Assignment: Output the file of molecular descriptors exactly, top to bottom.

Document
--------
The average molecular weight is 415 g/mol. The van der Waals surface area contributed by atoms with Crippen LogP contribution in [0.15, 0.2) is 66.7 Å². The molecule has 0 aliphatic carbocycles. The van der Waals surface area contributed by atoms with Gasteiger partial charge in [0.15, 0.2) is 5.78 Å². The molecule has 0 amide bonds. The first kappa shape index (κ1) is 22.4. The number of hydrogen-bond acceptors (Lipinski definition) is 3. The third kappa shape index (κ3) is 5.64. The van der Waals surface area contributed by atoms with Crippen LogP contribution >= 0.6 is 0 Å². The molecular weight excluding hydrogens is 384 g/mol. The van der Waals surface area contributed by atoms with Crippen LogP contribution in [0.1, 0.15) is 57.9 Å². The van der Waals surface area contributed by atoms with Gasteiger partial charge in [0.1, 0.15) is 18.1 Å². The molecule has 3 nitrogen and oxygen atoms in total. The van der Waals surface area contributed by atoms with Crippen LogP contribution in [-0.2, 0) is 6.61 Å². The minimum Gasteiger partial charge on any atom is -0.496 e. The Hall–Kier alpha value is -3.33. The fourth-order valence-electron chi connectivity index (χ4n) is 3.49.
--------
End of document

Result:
The average molecular weight is 415 g/mol. The van der Waals surface area contributed by atoms with Crippen LogP contribution in [0.15, 0.2) is 66.7 Å². The molecule has 0 aliphatic carbocycles. The van der Waals surface area contributed by atoms with Gasteiger partial charge in [0.15, 0.2) is 5.78 Å². The molecule has 0 amide bonds. The first kappa shape index (κ1) is 22.4. The number of hydrogen-bond acceptors (Lipinski definition) is 3. The third kappa shape index (κ3) is 5.64. The van der Waals surface area contributed by atoms with Crippen LogP contribution >= 0.6 is 0 Å². The molecular weight excluding hydrogens is 384 g/mol. The van der Waals surface area contributed by atoms with Crippen LogP contribution in [0.1, 0.15) is 57.9 Å². The van der Waals surface area contributed by atoms with Gasteiger partial charge in [0.1, 0.15) is 18.1 Å². The molecule has 3 nitrogen and oxygen atoms in total. The van der Waals surface area contributed by atoms with Crippen LogP contribution in [-0.2, 0) is 6.61 Å². The minimum Gasteiger partial charge on any atom is -0.496 e. The Hall–Kier alpha value is -3.33. The fourth-order valence-electron chi connectivity index (χ4n) is 3.49.